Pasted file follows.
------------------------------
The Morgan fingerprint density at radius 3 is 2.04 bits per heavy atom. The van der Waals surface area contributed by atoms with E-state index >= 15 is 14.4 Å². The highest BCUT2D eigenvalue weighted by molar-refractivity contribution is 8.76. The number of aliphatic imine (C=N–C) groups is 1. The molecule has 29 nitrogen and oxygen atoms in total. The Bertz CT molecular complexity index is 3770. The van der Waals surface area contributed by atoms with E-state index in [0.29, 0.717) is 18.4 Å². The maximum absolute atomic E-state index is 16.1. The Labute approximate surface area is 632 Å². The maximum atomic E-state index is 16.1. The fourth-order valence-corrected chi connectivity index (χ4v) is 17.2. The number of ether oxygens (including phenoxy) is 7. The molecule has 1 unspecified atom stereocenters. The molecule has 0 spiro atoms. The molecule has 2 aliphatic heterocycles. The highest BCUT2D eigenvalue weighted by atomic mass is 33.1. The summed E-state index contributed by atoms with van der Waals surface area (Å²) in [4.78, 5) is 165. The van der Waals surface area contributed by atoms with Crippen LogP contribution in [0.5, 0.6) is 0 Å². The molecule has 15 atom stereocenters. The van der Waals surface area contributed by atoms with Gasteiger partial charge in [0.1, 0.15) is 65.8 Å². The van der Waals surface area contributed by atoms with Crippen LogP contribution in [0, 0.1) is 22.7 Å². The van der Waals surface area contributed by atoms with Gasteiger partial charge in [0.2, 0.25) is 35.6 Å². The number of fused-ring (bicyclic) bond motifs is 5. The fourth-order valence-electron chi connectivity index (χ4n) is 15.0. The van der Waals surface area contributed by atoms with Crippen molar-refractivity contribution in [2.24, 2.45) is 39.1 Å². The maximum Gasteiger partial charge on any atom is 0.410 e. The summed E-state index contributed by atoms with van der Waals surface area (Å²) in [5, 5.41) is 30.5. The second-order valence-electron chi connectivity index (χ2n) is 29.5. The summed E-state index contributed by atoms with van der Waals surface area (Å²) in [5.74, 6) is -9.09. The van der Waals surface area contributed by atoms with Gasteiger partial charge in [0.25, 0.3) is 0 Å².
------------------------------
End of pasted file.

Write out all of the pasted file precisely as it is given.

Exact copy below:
The Morgan fingerprint density at radius 3 is 2.04 bits per heavy atom. The van der Waals surface area contributed by atoms with E-state index >= 15 is 14.4 Å². The highest BCUT2D eigenvalue weighted by molar-refractivity contribution is 8.76. The number of aliphatic imine (C=N–C) groups is 1. The molecule has 29 nitrogen and oxygen atoms in total. The Bertz CT molecular complexity index is 3770. The van der Waals surface area contributed by atoms with E-state index in [0.29, 0.717) is 18.4 Å². The maximum absolute atomic E-state index is 16.1. The Labute approximate surface area is 632 Å². The maximum atomic E-state index is 16.1. The fourth-order valence-corrected chi connectivity index (χ4v) is 17.2. The number of ether oxygens (including phenoxy) is 7. The molecule has 1 unspecified atom stereocenters. The molecule has 0 spiro atoms. The molecule has 2 aliphatic heterocycles. The highest BCUT2D eigenvalue weighted by atomic mass is 33.1. The summed E-state index contributed by atoms with van der Waals surface area (Å²) in [4.78, 5) is 165. The van der Waals surface area contributed by atoms with Crippen LogP contribution in [0.5, 0.6) is 0 Å². The molecule has 15 atom stereocenters. The van der Waals surface area contributed by atoms with Gasteiger partial charge in [0.1, 0.15) is 65.8 Å². The van der Waals surface area contributed by atoms with Crippen LogP contribution in [0, 0.1) is 22.7 Å². The van der Waals surface area contributed by atoms with Gasteiger partial charge in [0.2, 0.25) is 35.6 Å². The number of fused-ring (bicyclic) bond motifs is 5. The fourth-order valence-electron chi connectivity index (χ4n) is 15.0. The van der Waals surface area contributed by atoms with Crippen molar-refractivity contribution in [2.24, 2.45) is 39.1 Å². The maximum Gasteiger partial charge on any atom is 0.410 e. The summed E-state index contributed by atoms with van der Waals surface area (Å²) in [5, 5.41) is 30.5. The second-order valence-electron chi connectivity index (χ2n) is 29.5. The summed E-state index contributed by atoms with van der Waals surface area (Å²) in [5.74, 6) is -9.09. The van der Waals surface area contributed by atoms with Gasteiger partial charge in [0.25, 0.3) is 0 Å².